ANDREW COLLINS: FILM OF THE DAY
It’s hard to sympathise with a wealthy, cheating Wall Street hedge fund manager at the best of times, but when he’s revealed to have committed fraud and left his mistress for dead after a car accident (as he does in the opening scenes of this New York thriller – and the trailer), it’s harder still. Fortunately for screenwriter Nicholas Jarecki, making his feature debut as a director, his unscrupulous magnate is played by Richard Gere, who grows more handsome as he gets older, and twinkles his way into our sympathy as he digs himself deeper into a hole. He keeps a cool exterior while outside forces, led by Tim Roth’s detective, close in… his daughter and business partner (a superb Brit Marling) discovers anomalies in the books and Harlem fixer Nate Parker falls under suspicion. The tension is palpable, the outcome surprising and it won’t change your mind if you happen to think the world of high finance is venal and toxic.
With the tagline “Declared illegitimate aged 3. Tried for treason aged 21. Crowned Queen aged 25”, Shekhar Kapur’s clever drama instantly dispenses with any preconceptions audiences may have about watching an Elizabethan costume drama. Michael Hirst’s gripping screenplay turns the young queen’s accession into a desperate fight for survival, as Elizabeth is surrounded by financial, religious and political uncertainty. Cate Blanchett is marvellous in the lead, with a performance of grace and power, and she is mightily supported by Geoffrey Rush’s Sir Francis Walsingham.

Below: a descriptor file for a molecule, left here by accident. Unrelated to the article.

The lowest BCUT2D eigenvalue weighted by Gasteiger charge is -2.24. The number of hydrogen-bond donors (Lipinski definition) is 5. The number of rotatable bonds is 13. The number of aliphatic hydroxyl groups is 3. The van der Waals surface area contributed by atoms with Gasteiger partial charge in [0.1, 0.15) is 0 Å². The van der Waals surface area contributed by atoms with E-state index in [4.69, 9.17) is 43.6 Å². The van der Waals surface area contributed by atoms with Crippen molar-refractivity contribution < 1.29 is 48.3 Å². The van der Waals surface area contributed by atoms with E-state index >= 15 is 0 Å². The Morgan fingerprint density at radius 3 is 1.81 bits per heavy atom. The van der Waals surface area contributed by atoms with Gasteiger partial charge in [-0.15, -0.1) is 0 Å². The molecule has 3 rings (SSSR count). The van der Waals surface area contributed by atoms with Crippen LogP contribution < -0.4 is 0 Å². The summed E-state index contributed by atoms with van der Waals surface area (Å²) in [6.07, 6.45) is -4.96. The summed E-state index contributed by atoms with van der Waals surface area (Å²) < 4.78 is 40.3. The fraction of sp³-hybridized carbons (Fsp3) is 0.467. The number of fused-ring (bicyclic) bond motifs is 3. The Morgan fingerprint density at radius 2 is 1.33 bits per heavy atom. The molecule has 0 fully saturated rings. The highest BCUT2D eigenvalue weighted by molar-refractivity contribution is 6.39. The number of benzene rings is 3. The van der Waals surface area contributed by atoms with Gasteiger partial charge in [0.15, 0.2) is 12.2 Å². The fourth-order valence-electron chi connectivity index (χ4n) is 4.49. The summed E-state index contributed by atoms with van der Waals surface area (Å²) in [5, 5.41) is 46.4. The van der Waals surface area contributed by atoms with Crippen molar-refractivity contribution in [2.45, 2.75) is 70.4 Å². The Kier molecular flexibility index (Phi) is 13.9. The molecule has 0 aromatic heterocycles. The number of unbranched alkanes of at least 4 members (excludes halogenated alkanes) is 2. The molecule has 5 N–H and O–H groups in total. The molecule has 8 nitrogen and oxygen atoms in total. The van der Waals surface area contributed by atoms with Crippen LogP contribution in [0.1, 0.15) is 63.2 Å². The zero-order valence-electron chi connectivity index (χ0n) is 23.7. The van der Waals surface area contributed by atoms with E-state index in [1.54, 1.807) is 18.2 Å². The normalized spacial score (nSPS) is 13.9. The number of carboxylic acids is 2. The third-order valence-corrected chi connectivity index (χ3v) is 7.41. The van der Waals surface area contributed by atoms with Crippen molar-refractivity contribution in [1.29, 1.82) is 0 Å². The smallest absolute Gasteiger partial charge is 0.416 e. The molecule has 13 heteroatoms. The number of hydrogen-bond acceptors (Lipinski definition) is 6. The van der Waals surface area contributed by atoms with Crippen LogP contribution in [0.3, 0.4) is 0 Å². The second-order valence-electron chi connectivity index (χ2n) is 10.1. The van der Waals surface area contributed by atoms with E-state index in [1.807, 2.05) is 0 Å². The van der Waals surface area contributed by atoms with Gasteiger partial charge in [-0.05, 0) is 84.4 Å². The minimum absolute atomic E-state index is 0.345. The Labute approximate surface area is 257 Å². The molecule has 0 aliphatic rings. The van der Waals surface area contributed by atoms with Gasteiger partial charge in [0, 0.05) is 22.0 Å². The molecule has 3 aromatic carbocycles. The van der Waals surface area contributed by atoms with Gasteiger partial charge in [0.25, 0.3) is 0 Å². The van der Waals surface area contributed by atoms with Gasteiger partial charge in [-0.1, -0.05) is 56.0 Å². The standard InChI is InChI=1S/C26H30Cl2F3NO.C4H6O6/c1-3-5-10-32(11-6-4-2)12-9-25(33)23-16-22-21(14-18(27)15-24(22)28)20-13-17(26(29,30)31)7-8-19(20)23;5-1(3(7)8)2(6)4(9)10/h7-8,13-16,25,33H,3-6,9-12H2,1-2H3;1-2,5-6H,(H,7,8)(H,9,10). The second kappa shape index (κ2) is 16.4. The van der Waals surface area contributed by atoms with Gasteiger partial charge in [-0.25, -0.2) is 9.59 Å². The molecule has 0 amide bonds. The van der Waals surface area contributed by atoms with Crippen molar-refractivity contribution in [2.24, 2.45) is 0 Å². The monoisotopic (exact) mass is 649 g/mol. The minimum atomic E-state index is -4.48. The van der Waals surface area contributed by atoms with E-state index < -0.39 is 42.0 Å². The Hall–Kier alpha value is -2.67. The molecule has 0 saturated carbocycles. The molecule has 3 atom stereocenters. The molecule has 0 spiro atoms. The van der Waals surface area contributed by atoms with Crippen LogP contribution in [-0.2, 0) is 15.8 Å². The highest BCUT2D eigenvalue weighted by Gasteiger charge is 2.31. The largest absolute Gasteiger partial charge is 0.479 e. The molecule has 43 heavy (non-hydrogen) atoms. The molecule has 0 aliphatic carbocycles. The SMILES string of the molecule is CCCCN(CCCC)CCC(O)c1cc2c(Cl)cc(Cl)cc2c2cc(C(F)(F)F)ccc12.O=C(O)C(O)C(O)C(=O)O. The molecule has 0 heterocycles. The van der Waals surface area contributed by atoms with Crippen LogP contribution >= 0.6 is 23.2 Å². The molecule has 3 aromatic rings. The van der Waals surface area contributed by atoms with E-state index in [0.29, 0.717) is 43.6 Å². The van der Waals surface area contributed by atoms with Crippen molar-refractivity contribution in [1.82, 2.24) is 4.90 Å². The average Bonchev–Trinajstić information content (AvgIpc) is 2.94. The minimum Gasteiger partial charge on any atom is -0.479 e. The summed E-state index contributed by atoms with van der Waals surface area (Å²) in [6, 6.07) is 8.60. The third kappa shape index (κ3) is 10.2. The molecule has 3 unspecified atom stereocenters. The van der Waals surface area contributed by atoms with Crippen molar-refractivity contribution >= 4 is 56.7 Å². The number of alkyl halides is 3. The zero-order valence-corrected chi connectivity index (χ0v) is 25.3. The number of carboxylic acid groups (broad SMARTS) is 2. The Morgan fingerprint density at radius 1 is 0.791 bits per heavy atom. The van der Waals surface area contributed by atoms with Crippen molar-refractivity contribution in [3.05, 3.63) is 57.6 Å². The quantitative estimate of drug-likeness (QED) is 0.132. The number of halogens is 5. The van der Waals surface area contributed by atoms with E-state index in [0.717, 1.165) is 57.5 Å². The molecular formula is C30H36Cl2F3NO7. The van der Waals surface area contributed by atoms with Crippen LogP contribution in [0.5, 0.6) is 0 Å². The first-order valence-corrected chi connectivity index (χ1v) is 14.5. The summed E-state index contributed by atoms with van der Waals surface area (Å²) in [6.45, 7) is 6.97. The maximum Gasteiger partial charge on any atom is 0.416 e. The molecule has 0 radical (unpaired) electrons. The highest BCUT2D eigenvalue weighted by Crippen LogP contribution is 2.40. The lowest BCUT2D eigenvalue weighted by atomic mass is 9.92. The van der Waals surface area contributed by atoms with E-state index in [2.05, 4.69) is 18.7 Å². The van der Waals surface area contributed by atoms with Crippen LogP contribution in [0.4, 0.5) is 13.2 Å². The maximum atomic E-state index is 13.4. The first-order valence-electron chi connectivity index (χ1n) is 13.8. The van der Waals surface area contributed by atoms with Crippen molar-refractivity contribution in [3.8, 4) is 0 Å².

Thirty three years after the release of Alien (showing later in tonight’s double bill), Ridley Scott proves he’s still the master of sci-fi horror, as an expedition goes in search of mankind’s alien ancestors. But they might not like what they find. It’s a great-looking movie, with strong performances, though anyone looking for answers might have to wait for any one of several sequels that Scott has promised.
District 9 director Neill Blomkamp takes his dystopian template upmarket with this immaculately designed sci-fi fable. Matt Damon adds a bit of muscle to his everyman, playing the irradiated nobody in an impoverished 2054 Los Angeles who is determined to get to the floating utopia called Elysium that has the medical facilities to cure him. But first he has to get past malevolent defence secretary Jodie Foster.
The Last Boy Scout ★★★
You know what to expect when Bruce Willis teams up with director Tony Scott: a mix of world-weary quips and beautifully timed explosions. Willis and sidekick Damon Wayans make for an engaging buddy pairing, trading insults and punches with hoodlums as they find themselves up to their necks in sports corruption while trying to discover who killed Wayans’s girlfriend.
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